03/30/2007, 00.00
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From confession comes new strength to love and change the world, Pope tells young people

For the first time in his pontificate, Benedict XVI hears confession. Young Catholics from Erbil, Iraq, join in prayer a penitential ceremony in St Peter’s.

Vatican City (AsiaNews) – Young people: go to confession often so that you shall renew your capacity to love! It will help you change the world and bring to it a civilisation of love. Benedict XVI said this in a message he delivered to several thousands of young people who filled St Peter’s Square, so many in fact that some had to stand outside its perimeter. And yet the Pope was able to greet them all.

For the first time since he became pope, Benedict XVI also heard confession, from young people, and hence renewed with a tradition that began under John Paul II. Unlike his predecessor who went down into St Peter’s Basilica on Good Friday to administer the sacrament like any other confessor, Benedict XVI performed it today as part of a penitential celebration leading up to Youth Day. In doing so the Pope underscored the right way to celebrate the ritual, communal part and individuals confessions included.

It was a long liturgy devoted to “experimenting in the mercy of God,” according to Benedict XVI’s own definition, one that saw young Catholics from Erbil, Iraq, joined in prayer.

In speaking to the young people the Pope proposed they reflect upon the Youth Day theme, namely “Love one another as I love you.”

“Today’s meeting has a high and profound meaning,” he said. “It is in fact a meeting about the Cross, a celebration of God’s mercy which each one of you can personally experience in the sacrament of the confession.”

Benedict XVI also said that in the heart of each man, “beggar for love, there is a thirst for love.” Indeed, “Man cannot live without love. He remains a being that is incomprehensible for himself, his life is senseless, if love is not revealed to him, if he does not encounter love, if he does not experience it and make it his own, if he does not participate intimately in it,” he said quoting John Paul II from his first encyclical Redemptor Hominis. “This is even truer for Christians, who, if they do not encounter true love, cannot call themselves Christian.”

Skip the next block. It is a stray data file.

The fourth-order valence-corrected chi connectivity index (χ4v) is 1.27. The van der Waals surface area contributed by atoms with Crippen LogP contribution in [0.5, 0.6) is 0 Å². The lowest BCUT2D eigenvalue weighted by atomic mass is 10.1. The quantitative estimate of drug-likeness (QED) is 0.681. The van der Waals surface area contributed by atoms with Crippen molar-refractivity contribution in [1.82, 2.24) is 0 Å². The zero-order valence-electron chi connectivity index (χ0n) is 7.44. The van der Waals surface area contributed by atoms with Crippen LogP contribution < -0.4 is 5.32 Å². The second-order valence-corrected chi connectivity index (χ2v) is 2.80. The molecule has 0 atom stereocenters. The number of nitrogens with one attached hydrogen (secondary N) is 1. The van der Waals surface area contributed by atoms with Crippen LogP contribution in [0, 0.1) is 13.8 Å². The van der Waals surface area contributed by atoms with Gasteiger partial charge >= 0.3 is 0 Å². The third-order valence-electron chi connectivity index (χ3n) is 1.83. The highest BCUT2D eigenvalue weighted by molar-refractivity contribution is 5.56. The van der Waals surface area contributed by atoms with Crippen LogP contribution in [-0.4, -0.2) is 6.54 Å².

In the beginning Christianity was “the meeting with a person who gives life,” Benedict XVI noted in Deus Caritas Est. Subsequently, it was the meeting with God’s love for us, “which began at creation, then became visible in the mystery of the Cross” which “revealed the fullness of God’s love for us.”

But faced with the ablative love of God, “who awaits for His creatures’ ‘I do’ the way a young groom waits for his bride’s,” humanity, ever since its origins seduced by the evil one, has shut itself off from God’s love under the illusion of its own self-sufficiency.

“But tonight as you approach the sacrament of the confession,” the Pope told the young crowd, “you will be able to experience the free gift God makes of His life,” so that “we can become new beings.” After that, “be prepared to use love with you families, friends, and even those who have given you offence;” “be prepared to bear witness of the true Christian love wherever you study and work, in parish communities, groups, movements, associations, in every realm of society.”

Addressing young couples, the Pope said that they should live their engagement “in the true love that comes with respect for one another, chaste and responsible.” If “any of you should feel called to a special consecration, be ready to respond with a generous Yes and no compromises.”

“The world,” he concluded, “is waiting for you to contribute to the building of a civilisation of love [. . .] one where the whole world is the horizon. With God’s grace you shall be equal to the arduous task. Do not lose confidence; the Lord is by your side.”

The rite included a liturgy of the Word and a collective request for forgiveness, symbolised by seven young people asking for forgiveness, each one representing each mortal sin. Then, as a sign of the call for mercy, another seven lighted a lamp near the Cross, in this particular case the Crucifix of the Visitine Chapel, which was brought for the occasion. Individual confessions followed, performed in addition to the Pope by 200 priests from the Pontifical basilicas and the diocese.

The ceremony was also a stage before the upcoming Youth Day, symbolised by the final song “Jesus Christ you are my life”, the event’s “hymn”.


Photo Credit: CPP

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